This study departs from conventional demographic analysis and examines urbanization in the Manila hinteland of Cavite from a political economic perspective. Tracing the emergence of friar estates in the early Spanish colonial period to the intorduction of industrial estates in the Marcos era, the book demonstrates how the incorporation of Manila into the world economy and successive roles it played in capital accumulation have had profound effects on land use, land tenure, and class realtions in Cavite province.
Moving from the social history of the entire province to the more recent experiences of families and communities in the municipalities of General Trias and Dasmarinas, the book considers a wide range of apparently unconnected processes of appropriating wealth as interrelated and of consequence.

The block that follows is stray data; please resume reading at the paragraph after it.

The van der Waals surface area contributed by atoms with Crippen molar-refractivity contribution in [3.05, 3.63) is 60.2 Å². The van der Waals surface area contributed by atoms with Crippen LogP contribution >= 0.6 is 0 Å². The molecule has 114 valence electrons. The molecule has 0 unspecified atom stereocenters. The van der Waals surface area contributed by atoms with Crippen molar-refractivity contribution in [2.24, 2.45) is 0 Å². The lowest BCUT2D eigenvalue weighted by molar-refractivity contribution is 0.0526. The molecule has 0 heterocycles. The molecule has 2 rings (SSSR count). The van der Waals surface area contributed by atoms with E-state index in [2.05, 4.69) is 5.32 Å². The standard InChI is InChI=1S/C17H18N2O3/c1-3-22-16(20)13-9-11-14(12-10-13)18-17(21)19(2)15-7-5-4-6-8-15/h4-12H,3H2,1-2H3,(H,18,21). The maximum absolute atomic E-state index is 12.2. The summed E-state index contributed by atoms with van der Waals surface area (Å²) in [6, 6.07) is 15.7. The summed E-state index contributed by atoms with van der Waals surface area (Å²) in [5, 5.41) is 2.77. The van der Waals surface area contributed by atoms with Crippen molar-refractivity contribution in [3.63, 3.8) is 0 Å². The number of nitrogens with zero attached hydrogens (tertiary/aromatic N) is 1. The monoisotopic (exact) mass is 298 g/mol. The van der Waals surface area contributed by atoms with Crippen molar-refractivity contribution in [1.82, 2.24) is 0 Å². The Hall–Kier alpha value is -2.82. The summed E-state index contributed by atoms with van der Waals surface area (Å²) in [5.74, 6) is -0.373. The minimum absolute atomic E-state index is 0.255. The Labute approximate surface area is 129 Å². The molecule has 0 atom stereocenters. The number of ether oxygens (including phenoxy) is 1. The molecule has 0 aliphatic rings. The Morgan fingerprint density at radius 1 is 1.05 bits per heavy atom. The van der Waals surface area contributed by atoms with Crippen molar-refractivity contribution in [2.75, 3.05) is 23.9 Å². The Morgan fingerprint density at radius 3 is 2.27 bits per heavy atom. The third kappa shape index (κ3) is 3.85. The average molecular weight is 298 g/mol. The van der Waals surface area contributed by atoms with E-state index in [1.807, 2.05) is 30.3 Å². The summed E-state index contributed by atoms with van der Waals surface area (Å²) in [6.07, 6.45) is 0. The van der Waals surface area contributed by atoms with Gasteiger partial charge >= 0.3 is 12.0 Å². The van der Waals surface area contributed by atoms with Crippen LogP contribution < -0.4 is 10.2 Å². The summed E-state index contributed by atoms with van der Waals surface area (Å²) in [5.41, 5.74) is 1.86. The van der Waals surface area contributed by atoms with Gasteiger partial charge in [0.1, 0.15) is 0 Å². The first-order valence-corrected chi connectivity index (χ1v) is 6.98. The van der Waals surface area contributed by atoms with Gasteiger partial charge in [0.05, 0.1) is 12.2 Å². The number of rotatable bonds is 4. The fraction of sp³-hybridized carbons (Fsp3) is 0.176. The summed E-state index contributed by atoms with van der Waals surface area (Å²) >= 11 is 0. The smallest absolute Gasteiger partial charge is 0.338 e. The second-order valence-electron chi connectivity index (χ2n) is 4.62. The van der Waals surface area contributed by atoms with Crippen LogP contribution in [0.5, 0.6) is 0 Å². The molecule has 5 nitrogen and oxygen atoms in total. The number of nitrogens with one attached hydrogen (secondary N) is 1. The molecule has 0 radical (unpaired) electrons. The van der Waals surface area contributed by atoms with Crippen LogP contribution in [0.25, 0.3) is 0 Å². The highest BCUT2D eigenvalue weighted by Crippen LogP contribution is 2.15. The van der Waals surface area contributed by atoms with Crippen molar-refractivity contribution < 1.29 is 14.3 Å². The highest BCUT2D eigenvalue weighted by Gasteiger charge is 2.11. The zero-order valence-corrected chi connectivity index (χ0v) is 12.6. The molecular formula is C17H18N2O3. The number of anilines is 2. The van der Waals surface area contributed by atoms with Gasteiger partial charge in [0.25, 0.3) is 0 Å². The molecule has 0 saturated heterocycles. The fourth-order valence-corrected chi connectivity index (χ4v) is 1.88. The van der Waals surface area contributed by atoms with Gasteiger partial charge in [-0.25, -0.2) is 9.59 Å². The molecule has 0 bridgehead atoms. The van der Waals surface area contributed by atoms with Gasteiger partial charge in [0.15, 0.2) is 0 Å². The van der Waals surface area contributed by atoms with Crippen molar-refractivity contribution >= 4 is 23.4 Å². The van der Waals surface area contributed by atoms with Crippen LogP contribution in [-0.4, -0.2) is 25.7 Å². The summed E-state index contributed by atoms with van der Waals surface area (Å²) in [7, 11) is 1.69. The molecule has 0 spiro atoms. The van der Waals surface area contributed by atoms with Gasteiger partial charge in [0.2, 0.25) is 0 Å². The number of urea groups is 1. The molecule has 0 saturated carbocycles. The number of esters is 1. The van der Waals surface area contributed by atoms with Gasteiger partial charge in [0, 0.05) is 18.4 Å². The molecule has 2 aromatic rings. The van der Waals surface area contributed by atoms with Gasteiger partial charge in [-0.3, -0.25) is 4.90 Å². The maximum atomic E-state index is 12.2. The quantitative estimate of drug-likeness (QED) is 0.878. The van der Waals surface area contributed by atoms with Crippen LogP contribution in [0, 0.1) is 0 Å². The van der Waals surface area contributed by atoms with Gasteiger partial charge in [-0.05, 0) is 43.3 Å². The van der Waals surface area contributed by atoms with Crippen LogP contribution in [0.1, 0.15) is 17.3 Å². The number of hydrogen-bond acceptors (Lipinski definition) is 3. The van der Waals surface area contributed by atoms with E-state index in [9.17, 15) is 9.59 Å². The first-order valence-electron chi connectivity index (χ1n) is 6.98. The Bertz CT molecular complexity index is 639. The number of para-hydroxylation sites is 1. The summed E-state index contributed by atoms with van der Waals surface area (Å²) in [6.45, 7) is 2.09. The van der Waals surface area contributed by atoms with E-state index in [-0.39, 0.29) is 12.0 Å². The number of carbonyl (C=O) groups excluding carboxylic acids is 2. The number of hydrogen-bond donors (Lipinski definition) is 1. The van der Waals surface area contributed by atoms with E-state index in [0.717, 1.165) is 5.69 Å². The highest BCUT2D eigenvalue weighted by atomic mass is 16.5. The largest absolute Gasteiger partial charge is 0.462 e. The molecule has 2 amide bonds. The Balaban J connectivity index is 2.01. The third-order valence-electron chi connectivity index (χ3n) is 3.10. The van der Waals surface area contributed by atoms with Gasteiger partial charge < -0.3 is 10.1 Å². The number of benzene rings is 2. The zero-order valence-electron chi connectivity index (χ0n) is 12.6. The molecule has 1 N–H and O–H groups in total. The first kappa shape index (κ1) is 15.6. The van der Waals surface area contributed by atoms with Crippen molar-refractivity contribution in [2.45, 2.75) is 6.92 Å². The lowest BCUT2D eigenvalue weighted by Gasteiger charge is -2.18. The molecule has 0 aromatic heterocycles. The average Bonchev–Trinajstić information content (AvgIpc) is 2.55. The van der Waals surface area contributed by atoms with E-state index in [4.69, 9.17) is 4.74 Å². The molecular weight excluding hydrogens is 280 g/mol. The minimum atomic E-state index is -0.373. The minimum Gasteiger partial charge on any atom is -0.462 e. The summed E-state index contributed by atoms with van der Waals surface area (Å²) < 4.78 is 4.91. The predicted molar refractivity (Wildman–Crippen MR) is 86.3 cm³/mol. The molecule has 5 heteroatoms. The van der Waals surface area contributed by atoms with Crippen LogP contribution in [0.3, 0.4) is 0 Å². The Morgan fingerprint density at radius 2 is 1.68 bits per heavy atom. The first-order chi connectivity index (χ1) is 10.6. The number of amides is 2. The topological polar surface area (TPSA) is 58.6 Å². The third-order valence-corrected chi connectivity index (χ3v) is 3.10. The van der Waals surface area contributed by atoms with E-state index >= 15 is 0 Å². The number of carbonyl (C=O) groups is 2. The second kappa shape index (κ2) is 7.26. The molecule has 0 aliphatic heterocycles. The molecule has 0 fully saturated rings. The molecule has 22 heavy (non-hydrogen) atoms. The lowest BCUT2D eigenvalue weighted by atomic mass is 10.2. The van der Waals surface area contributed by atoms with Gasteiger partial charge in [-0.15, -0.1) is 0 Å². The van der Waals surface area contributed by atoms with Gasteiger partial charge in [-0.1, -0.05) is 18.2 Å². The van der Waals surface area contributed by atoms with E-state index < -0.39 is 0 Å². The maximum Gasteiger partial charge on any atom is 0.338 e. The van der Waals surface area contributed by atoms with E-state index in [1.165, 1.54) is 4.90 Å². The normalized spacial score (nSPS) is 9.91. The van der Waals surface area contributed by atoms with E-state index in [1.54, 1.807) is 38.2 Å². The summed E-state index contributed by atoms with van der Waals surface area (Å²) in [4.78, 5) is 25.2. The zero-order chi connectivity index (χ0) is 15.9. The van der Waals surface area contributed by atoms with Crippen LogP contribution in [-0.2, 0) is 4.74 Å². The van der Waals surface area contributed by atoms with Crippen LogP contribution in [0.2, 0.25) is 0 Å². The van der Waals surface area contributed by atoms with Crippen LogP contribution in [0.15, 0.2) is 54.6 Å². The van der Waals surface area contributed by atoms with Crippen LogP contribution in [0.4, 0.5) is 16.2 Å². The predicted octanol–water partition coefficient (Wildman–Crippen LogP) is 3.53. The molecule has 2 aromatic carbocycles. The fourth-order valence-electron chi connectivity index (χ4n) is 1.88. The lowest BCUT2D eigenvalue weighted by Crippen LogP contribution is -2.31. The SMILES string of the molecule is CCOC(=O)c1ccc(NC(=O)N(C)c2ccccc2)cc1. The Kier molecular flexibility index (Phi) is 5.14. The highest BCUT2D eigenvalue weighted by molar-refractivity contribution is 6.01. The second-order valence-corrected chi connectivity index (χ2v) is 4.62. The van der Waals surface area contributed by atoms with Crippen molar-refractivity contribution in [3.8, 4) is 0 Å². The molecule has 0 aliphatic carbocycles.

Since the 1970s local communities in Cavite have become more integrated into the world economy. In large measure the actions of international bankers, capitalists, and state governments have fostered this development leading to profound changes in the lives of ordinary people. But as households and families struggle to survive through numberous and creative strategies their individual activities coalesce into broader social movements which in turn affect the global accumulation of capital, the enforcement of state policies, and the quality of urban life.